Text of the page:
Microsoft’s cloud business grows like topsy

Published on the 03/08/2018 | Written by Pat Pilcher


Microsoft Azure 2018 growth

Azure almost doubles revenue in hot cloud market…

Not so long ago, cynics met the concept of cloud computing with scepticism. Running business-critical applications on remote data centres was just a step too far.

What a difference a few years makes. Nowadays, customers are wary of being tied to one cloud vendor and many are looking at multiple cloud service providers to avoid lock-in.

For Microsoft, the move to embrace cloud computing has proven lucrative. It is no coincidence that their CEO is driving all things at the company toward the cloud as demand for cloud computing grows.

“Long-standing relationships with corporates could help Microsoft gain ground as companies move to the cloud.”

Before becoming Microsoft CEO in 2014, Satya Nadella had held several senior roles in Microsoft’s cloud business units. When he took the top job, he accelerated cloud investment and pushed for a strategic focus on cloud technologies.

Lacking any personal legacy with Windows and packaged software, Nadella moved Microsoft away from shrink-wrapped software and upfront license payments, refocusing on the pay-to-use subscription model that characterises cloud computing.

These moves are paying dividends reflected in the latest earnings for Microsoft’s Azure business unit, which lies at the heart of its cloud business. It recorded a healthy 89 percent year-on year-growth. Azure’s growth outpaced Microsoft’s overall profit, which increased five percent to $US8.8 billion (NZ$12.8 billion), exceeding analyst expectations.

Businesses are also embracing cloud. IDC’s recently completed 2018 Cloud Heatmap surveyed 150 businesses to gauge their attitudes to cloud computing. The survey found that the most significant inhibitor holding businesses back from migrating to the cloud was the high number of IT governance issues involved, including lingering security concerns.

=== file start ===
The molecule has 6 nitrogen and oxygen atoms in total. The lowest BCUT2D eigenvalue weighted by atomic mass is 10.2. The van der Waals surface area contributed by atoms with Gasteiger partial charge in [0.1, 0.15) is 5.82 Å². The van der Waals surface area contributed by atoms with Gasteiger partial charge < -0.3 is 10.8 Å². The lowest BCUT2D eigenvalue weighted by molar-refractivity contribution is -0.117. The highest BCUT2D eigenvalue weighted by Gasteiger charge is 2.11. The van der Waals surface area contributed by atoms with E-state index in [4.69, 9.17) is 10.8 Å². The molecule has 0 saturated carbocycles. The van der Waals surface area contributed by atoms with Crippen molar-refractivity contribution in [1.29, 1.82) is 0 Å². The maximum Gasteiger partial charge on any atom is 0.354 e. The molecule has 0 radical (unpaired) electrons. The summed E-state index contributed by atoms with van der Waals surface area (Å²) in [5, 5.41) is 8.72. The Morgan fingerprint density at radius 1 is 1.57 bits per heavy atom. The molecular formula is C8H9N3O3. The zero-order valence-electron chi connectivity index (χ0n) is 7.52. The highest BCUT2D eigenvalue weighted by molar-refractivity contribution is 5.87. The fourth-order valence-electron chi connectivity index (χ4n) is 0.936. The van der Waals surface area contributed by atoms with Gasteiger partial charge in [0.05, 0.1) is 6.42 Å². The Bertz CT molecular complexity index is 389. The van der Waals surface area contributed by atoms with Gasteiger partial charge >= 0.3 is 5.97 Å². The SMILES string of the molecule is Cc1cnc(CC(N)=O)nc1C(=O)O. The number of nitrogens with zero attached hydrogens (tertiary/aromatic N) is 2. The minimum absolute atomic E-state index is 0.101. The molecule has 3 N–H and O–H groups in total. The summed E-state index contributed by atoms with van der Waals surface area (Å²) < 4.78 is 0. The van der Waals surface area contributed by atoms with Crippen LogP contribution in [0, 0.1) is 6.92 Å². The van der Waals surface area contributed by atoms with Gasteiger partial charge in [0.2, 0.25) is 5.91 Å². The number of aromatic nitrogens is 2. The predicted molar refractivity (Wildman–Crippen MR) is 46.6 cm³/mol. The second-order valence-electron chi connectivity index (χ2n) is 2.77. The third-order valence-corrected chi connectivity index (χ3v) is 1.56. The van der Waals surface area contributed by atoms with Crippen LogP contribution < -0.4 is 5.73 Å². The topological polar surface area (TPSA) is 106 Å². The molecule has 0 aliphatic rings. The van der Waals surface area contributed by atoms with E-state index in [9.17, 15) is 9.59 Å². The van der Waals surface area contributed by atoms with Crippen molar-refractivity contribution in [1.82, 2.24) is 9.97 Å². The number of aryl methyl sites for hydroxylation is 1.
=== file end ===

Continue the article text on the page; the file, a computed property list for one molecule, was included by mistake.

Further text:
However these are being outweighed by the top three drivers of cloud adoption identified in the survey – improving competitiveness, cost and flexibility.

Businesses rated improving competitiveness as a key driver. A focus on agility makes a lot of sense when comparing traditional IT sourcing with cloud services. Implementing new IT processes required gathering requirements from stakeholders, building business cases, seeking approval, buying hardware, software and storage, developing, testing and deploying into production. Meanwhile, more nimble, cloud-based competitors will have already launched similar capabilities.

Economics was also a significant driver. Many of the survey respondents cited a shift away from capital expenditure (e.g. owning and operating servers) to an operating expenditure model as a compelling reason for embracing the cloud.

This focus on economics makes a lot of sense when considering the changing role of CIOs. Nowadays, few are merely responsible for managing IT. Supporting business growth by reducing costs, increasing business efficiencies and driving innovation are standard parts of a CIOs evolving strategic role. With analysts claiming significant cost savings and efficiencies by embracing the cloud, it is not difficult to see how economics is a major driver.

As an interesting aside, IDC’s study also found that while the expected benefits of moving to a public cloud were similar for both large and small organisations, the factors figuring in a businesses decision to move to cloud computing varied depending on company size. Enterprises claimed that the top reason to deploy cloud is a demand for more agility from the IT department. Smaller organisations tended to move to cloud solutions as their current servers needed an upgrade, expansion, or replacement.

According to IDC’s cloud analyst, Chayse Gorton, the local cloud market has seen substantial growth in recent quarters. “All the main players are all experiencing growth. In New Zealand, Datacom, Spark Digital, Amazon Web Services and Microsoft are all in a pitched battle to emerge as the leading public cloud vendor.” The situation is similar in Australia as traditional IT service providers launch cloud capabilities to compete against AWS and Azure, with many simply becoming resellers.

Cloud players are expected to grow to capture a rising share of corporate technology budgets. Some of this growth will get driven by the need for providers to develop and add new data processing capabilities such as machine learning to their services.

While cloud players such as Google and Amazon were born of the internet and developed cloud services as an adjunct to their original businesses (e.g. search, email and e-commerce), Microsoft’s lineage lies in selling software. Unlike Amazon or Google, Microsoft has the added advantage of an established track record as a supplier of technology to corporates. These long-standing relationships with corporates could help Microsoft gain ground as companies move to the cloud.

 

 

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